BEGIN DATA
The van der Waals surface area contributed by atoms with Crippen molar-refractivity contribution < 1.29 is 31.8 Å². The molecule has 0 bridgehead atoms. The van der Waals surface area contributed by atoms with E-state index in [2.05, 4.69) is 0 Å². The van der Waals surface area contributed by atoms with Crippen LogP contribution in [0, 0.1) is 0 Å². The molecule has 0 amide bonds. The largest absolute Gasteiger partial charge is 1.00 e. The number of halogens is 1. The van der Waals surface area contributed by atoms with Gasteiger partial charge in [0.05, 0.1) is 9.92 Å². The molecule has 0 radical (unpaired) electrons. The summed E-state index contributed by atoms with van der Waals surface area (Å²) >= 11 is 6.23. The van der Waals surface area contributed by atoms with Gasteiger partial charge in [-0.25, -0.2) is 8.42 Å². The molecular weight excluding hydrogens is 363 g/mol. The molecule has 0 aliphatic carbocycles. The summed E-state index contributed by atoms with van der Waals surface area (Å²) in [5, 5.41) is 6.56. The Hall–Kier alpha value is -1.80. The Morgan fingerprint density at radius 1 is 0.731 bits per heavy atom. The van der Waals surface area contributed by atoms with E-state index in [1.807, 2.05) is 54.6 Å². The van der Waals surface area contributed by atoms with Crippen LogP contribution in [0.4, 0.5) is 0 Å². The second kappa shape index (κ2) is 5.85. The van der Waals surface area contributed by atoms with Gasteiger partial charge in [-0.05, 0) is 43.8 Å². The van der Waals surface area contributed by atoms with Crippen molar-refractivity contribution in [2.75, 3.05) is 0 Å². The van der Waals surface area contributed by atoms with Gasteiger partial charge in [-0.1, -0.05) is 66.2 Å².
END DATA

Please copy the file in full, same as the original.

The van der Waals surface area contributed by atoms with Crippen molar-refractivity contribution < 1.29 is 31.8 Å². The molecule has 0 bridgehead atoms. The van der Waals surface area contributed by atoms with E-state index in [2.05, 4.69) is 0 Å². The van der Waals surface area contributed by atoms with Crippen LogP contribution in [0, 0.1) is 0 Å². The molecule has 0 amide bonds. The largest absolute Gasteiger partial charge is 1.00 e. The number of halogens is 1. The van der Waals surface area contributed by atoms with Gasteiger partial charge in [0.05, 0.1) is 9.92 Å². The molecule has 0 radical (unpaired) electrons. The summed E-state index contributed by atoms with van der Waals surface area (Å²) >= 11 is 6.23. The van der Waals surface area contributed by atoms with Gasteiger partial charge in [-0.25, -0.2) is 8.42 Å². The molecular weight excluding hydrogens is 363 g/mol. The molecule has 0 aliphatic carbocycles. The summed E-state index contributed by atoms with van der Waals surface area (Å²) in [5, 5.41) is 6.56. The Hall–Kier alpha value is -1.80. The Morgan fingerprint density at radius 1 is 0.731 bits per heavy atom. The van der Waals surface area contributed by atoms with E-state index in [1.807, 2.05) is 54.6 Å². The van der Waals surface area contributed by atoms with Crippen LogP contribution in [0.4, 0.5) is 0 Å². The second kappa shape index (κ2) is 5.85. The van der Waals surface area contributed by atoms with Gasteiger partial charge in [-0.05, 0) is 43.8 Å². The van der Waals surface area contributed by atoms with Crippen molar-refractivity contribution in [2.75, 3.05) is 0 Å². The van der Waals surface area contributed by atoms with Gasteiger partial charge in [-0.1, -0.05) is 66.2 Å².